Hooked on heroin and with a small child to support, Ana-Marie became part of an exodus of desperate women from Romania that led the country to be named as Europe’s main exporter of prostitutes, The Times of London reported Saturday.
Ana-Marie, 32, was persuaded by a client to follow him to Paris, where she worked in bars and clubs earning more in a month than she would in a year on the streets of Bucharest.
Cases such as hers caused an acrimonious debate in Romania over a grim side-effect of the former communist country’s entry into the European Union (EU) and the start of visa-free travel in 2007.
A survey by Tempep, an EU-funded network of sex industry health agencies, found that one in eight foreign prostitutes in Europe was Romanian, replacing Russians as the main exporter in 2006.
Speaking from Bucharest, where she recently returned, Ana-Marie said: "The fine for prostitution in Romania is €120 (US$170) and I would get one almost every night standing on the street.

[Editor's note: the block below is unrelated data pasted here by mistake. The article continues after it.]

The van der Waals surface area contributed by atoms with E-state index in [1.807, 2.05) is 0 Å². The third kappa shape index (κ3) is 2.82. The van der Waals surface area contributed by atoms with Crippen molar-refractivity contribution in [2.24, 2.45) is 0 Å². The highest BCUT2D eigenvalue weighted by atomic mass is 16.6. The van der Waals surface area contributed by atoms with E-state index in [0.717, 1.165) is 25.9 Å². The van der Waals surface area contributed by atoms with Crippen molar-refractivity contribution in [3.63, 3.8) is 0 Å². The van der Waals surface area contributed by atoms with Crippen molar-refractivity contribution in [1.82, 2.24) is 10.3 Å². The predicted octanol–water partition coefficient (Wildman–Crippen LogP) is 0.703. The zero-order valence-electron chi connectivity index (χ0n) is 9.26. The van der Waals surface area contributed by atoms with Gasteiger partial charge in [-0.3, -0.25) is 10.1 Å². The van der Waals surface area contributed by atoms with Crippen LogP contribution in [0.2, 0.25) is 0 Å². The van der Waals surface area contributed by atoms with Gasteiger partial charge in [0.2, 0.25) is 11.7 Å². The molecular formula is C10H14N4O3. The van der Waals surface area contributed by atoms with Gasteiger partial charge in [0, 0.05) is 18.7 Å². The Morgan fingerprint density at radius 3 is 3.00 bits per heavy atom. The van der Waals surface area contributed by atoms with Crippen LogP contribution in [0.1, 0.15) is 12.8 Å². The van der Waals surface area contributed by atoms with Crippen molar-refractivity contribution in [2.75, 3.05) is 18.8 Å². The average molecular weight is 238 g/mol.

"I had no chance of paying the fines and paying the rent and feeding my child. I would have ended up in prison.
"In France I can get free condoms and methadone. I can also complain to the police if something happens, instead of being harassed by them."
The report assessed that about two-fifths of Britain’s estimated 80,000 prostitutes were migrants, most commonly from Lithuania, Thailand and Poland. The proportion of foreign prostitutes was highest in London at 70 to 80 percent.
Few British women worked as prostitutes abroad, about 5 percent, with the most common destinations given as Spain, Ireland and Australia.